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Symmetry 2019, 11(1), 23; https://doi.org/10.3390/sym11010023

Astrophysical Sites that Can Produce Enantiomeric Amino Acids

1
Department of Physics, Western Michigan University, Kalamazoo, MI 49008, USA
2
National Astronomical Observatory of Japan, Division of Science, Mitaka, Tokyo 181-8588, Japan
3
Department of Physics, Department of Astronomy, The Ohio State University, Columbus, OH 43210, USA
4
Department of Physics, Graduate School of Science, University of Tokyo, Tokyo 113-8654, Japan
5
School of Physics, Beihang University, Beijing 100083, China
6
Department of Astronomy, Graduate School of Science, University of Tokyo, Tokyo 113-8654, Japan
7
Department of Chemistry, Western Michigan University, Kalamazoo, MI 49008, USA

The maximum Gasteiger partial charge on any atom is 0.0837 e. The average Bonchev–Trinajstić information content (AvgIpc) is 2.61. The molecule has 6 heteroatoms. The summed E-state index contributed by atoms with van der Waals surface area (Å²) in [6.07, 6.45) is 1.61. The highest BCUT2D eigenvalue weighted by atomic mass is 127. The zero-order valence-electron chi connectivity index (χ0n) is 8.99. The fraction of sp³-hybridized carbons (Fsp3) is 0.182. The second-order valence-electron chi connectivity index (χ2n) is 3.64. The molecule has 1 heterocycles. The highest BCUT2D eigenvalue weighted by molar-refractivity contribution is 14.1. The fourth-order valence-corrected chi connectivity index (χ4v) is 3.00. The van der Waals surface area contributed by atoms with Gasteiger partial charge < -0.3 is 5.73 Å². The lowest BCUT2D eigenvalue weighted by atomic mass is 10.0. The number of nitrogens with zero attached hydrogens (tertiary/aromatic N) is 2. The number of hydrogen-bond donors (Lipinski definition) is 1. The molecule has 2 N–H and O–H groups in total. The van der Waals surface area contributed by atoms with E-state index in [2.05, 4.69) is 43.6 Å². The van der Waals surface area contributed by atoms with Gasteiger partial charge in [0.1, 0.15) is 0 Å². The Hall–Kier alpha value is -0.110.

*
Author to whom correspondence should be addressed.
Received: 28 November 2018 / Revised: 21 December 2018 / Accepted: 23 December 2018 / Published: 28 December 2018
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Abstract

Recent work has produced theoretical evidence for two sites, colliding neutron stars and neutron-star–Wolf–Rayet binary systems, which might produce amino acids with the left-handed chirality preference found in meteorites. The Supernova Neutrino Amino Acid Processing (SNAAP) model uses electron antineutrinos and the magnetic field from source objects such as neutron stars to preferentially destroy one enantiomer over another. Large enantiomeric excesses are predicted for isovaline and alanine; although based on an earlier study, similar results are expected for the others. Isotopic abundances of 13 C and 15 O in meteorites provide a new test of the SNAAP model. This presents implications for the origins of life. View Full-Text
Keywords: origin of life; amino acid handedness; nucleus–molecular coupling; chirality origin of life; amino acid handedness; nucleus–molecular coupling; chirality
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Famiano, M.; Boyd, R.; Kajino, T.; Onaka, T.; Mo, Y. Astrophysical Sites that Can Produce Enantiomeric Amino Acids. Symmetry 2019, 11, 23.

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